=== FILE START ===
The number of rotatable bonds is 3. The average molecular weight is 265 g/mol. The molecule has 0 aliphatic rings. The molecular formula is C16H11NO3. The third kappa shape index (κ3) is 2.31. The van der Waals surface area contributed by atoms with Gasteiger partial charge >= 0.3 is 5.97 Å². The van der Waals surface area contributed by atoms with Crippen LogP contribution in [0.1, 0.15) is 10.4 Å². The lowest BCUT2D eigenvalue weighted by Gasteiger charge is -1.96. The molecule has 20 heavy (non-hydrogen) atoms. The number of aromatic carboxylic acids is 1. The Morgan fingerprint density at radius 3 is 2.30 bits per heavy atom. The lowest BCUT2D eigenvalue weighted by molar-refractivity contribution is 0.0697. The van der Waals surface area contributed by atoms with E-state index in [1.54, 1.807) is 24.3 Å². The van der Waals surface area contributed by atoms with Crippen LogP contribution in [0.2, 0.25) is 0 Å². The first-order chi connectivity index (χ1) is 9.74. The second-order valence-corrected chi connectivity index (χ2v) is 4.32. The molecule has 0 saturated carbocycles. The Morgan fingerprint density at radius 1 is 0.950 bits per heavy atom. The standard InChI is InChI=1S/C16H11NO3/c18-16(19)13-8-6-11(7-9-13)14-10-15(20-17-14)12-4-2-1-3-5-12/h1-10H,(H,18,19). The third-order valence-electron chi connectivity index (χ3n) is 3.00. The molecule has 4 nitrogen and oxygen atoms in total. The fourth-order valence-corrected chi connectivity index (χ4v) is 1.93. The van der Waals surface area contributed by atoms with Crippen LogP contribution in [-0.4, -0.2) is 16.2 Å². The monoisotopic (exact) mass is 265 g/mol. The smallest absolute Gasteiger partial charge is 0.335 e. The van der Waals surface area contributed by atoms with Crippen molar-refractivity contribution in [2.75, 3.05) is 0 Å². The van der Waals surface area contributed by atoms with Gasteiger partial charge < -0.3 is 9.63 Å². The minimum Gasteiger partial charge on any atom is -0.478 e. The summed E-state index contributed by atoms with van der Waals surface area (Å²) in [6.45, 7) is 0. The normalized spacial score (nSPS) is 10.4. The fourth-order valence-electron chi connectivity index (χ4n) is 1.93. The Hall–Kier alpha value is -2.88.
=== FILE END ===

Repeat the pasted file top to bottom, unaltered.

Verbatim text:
The number of rotatable bonds is 3. The average molecular weight is 265 g/mol. The molecule has 0 aliphatic rings. The molecular formula is C16H11NO3. The third kappa shape index (κ3) is 2.31. The van der Waals surface area contributed by atoms with Gasteiger partial charge >= 0.3 is 5.97 Å². The van der Waals surface area contributed by atoms with Crippen LogP contribution in [0.1, 0.15) is 10.4 Å². The lowest BCUT2D eigenvalue weighted by Gasteiger charge is -1.96. The molecule has 20 heavy (non-hydrogen) atoms. The number of aromatic carboxylic acids is 1. The Morgan fingerprint density at radius 3 is 2.30 bits per heavy atom. The lowest BCUT2D eigenvalue weighted by molar-refractivity contribution is 0.0697. The van der Waals surface area contributed by atoms with E-state index in [1.54, 1.807) is 24.3 Å². The van der Waals surface area contributed by atoms with Crippen LogP contribution in [0.2, 0.25) is 0 Å². The first-order chi connectivity index (χ1) is 9.74. The second-order valence-corrected chi connectivity index (χ2v) is 4.32. The molecule has 0 saturated carbocycles. The Morgan fingerprint density at radius 1 is 0.950 bits per heavy atom. The standard InChI is InChI=1S/C16H11NO3/c18-16(19)13-8-6-11(7-9-13)14-10-15(20-17-14)12-4-2-1-3-5-12/h1-10H,(H,18,19). The third-order valence-electron chi connectivity index (χ3n) is 3.00. The molecule has 4 nitrogen and oxygen atoms in total. The fourth-order valence-corrected chi connectivity index (χ4v) is 1.93. The van der Waals surface area contributed by atoms with Crippen LogP contribution in [-0.4, -0.2) is 16.2 Å². The monoisotopic (exact) mass is 265 g/mol. The smallest absolute Gasteiger partial charge is 0.335 e. The van der Waals surface area contributed by atoms with Crippen molar-refractivity contribution in [2.75, 3.05) is 0 Å². The van der Waals surface area contributed by atoms with Gasteiger partial charge < -0.3 is 9.63 Å². The minimum Gasteiger partial charge on any atom is -0.478 e. The summed E-state index contributed by atoms with van der Waals surface area (Å²) in [6.45, 7) is 0. The normalized spacial score (nSPS) is 10.4. The fourth-order valence-electron chi connectivity index (χ4n) is 1.93. The Hall–Kier alpha value is -2.88.